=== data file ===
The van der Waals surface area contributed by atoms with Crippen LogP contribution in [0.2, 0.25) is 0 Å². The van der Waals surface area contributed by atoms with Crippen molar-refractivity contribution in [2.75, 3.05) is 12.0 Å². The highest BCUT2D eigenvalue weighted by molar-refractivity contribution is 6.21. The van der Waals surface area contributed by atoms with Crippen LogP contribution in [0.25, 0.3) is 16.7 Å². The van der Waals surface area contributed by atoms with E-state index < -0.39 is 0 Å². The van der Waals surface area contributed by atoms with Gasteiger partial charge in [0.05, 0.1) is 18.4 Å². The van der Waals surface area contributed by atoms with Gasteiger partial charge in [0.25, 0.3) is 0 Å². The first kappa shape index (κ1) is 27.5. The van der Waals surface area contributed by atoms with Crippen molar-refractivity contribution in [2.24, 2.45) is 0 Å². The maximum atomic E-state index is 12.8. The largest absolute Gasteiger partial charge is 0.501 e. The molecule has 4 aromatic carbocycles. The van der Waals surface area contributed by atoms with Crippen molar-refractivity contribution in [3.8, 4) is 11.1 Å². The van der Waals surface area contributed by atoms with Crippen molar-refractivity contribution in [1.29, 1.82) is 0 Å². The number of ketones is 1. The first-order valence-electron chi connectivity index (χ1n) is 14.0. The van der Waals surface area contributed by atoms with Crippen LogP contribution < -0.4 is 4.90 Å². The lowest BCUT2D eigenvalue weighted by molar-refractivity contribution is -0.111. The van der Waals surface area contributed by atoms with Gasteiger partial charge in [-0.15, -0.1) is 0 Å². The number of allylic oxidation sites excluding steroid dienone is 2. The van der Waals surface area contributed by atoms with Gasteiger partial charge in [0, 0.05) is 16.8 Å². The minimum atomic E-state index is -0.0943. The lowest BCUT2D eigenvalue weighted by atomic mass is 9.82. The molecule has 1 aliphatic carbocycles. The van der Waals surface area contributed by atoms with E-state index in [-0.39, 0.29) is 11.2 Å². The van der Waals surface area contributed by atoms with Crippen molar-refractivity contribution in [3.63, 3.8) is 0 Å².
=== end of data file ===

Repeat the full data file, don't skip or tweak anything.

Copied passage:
The van der Waals surface area contributed by atoms with Crippen LogP contribution in [0.2, 0.25) is 0 Å². The van der Waals surface area contributed by atoms with Crippen molar-refractivity contribution in [2.75, 3.05) is 12.0 Å². The highest BCUT2D eigenvalue weighted by molar-refractivity contribution is 6.21. The van der Waals surface area contributed by atoms with Crippen LogP contribution in [0.25, 0.3) is 16.7 Å². The van der Waals surface area contributed by atoms with E-state index < -0.39 is 0 Å². The van der Waals surface area contributed by atoms with Gasteiger partial charge in [0.05, 0.1) is 18.4 Å². The van der Waals surface area contributed by atoms with Gasteiger partial charge in [0.25, 0.3) is 0 Å². The first kappa shape index (κ1) is 27.5. The van der Waals surface area contributed by atoms with Crippen molar-refractivity contribution in [2.24, 2.45) is 0 Å². The maximum atomic E-state index is 12.8. The largest absolute Gasteiger partial charge is 0.501 e. The molecule has 4 aromatic carbocycles. The van der Waals surface area contributed by atoms with Crippen molar-refractivity contribution in [3.8, 4) is 11.1 Å². The van der Waals surface area contributed by atoms with Crippen molar-refractivity contribution in [1.29, 1.82) is 0 Å². The number of ketones is 1. The first-order valence-electron chi connectivity index (χ1n) is 14.0. The van der Waals surface area contributed by atoms with Crippen LogP contribution < -0.4 is 4.90 Å². The lowest BCUT2D eigenvalue weighted by molar-refractivity contribution is -0.111. The van der Waals surface area contributed by atoms with Gasteiger partial charge in [-0.15, -0.1) is 0 Å². The number of allylic oxidation sites excluding steroid dienone is 2. The van der Waals surface area contributed by atoms with Gasteiger partial charge in [0, 0.05) is 16.8 Å². The minimum atomic E-state index is -0.0943. The lowest BCUT2D eigenvalue weighted by atomic mass is 9.82. The molecule has 1 aliphatic carbocycles. The van der Waals surface area contributed by atoms with E-state index in [-0.39, 0.29) is 11.2 Å². The van der Waals surface area contributed by atoms with Crippen molar-refractivity contribution in [3.63, 3.8) is 0 Å².